Thursday, July 28, 2011

Clambake Guides

New England Style Clam BakeClambakes are a nice seeming New England tradition that I have never participated in... similar in some respects to the crab feasts I grew up with in Baltimore, but with the added "cooking on the beach" vibe. Bittman provides a "recipe" (with diagram!) and some advice:
Do not underestimate your firewood needs: enough to fill the trunk of a midsize car is not too much, and any less than that might not be enough. If the beach you select doesn’t look as if it has enough, bring it. You need a very hot fire.

You also need kindling, newspapers (not virtual ones) and plenty of matches or a lighter. Other must-have items that you won’t have in the kitchen: a shovel or two to dig the cooking pit, several heavy-duty garbage bags for the seaweed, a bucket for seawater and a large canvas tarp to cover the fire. (Thick blue plastic — the stuff used in roofing — will work, but it’s not as nice.) Bring flashlights, even if you’re planning to eat before sunset — clambakes tend to run late, and cleanup in the dark is a huge hassle.

Don’t forget the usual beach and eating equipment, especially (here I name things I have forgotten): insect repellent, drinking water, a colander, potholders, dish towels, more dish towels, tongs and knives. I use cheesecloth and string to make little packages of shellfish and vegetables — they are cute beyond belief — but you can use aluminum foil (easier, cheaper, uglier) if you prefer. Also remember that lobsters don’t crack themselves, though you can smash them with rocks if you forget the nutcrackers.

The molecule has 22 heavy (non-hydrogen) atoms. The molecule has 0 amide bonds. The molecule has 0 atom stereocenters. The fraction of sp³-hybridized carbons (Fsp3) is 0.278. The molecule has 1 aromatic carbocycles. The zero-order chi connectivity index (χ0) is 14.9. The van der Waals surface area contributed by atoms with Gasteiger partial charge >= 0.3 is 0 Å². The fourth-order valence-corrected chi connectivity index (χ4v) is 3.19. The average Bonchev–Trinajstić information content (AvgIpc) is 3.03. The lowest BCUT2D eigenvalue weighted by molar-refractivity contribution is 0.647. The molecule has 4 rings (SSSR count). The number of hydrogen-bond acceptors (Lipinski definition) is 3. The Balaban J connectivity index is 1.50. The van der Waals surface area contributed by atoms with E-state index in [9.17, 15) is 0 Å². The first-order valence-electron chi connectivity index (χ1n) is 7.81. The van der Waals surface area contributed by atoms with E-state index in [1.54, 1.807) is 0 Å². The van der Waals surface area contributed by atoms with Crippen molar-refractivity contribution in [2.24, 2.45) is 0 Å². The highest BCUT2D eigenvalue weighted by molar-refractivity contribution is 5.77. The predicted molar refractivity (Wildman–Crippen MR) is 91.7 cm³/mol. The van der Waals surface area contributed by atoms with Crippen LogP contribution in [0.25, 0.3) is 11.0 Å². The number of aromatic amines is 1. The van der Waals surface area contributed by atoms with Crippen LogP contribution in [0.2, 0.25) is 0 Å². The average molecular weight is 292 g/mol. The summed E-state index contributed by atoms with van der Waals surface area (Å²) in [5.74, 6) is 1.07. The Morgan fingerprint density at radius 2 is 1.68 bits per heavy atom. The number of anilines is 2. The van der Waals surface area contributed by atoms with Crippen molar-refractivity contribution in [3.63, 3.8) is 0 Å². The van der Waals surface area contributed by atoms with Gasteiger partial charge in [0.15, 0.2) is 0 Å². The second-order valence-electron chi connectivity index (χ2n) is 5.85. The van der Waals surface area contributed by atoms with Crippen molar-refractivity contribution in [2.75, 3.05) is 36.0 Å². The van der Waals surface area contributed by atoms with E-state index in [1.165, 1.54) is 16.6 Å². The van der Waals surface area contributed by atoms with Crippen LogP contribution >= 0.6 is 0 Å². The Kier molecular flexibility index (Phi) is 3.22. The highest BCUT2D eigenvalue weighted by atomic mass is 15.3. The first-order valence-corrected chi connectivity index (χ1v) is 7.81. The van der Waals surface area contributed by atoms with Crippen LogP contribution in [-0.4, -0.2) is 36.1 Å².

Wow that's a lot of stuff to handle/keep track of. Pretty intimidating I'd say, but he also adds this sage wisdom:
Get all the help you can. Try to relax. And don’t start drinking too early. Unless you’re a veteran, something is likely to go wrong; you can roll with the punches more easily if you’re at least partly sober. Trust me.
I can speak from experience that just having a couple beers while cooking can dull your ability to react to mishaps and correct mistakes... at a mammoth undertaking like a clambake that involves open fires and white hot stones I think I would abstain until at least the food was cooking.

However, what if you want to experience a clambake without starting a fire on the beach? Well Bon App├ętit has you covered with a one pot clambake, though it's a really big pot (30 quarts!). But if you cut the recipe in half to serve four then you're down to a more manageable 8-10 quart stockpot (x2).

There's still plenty of summer left for these types of cooking adventures, but they're a little beyond my ability to plan and organize methinks.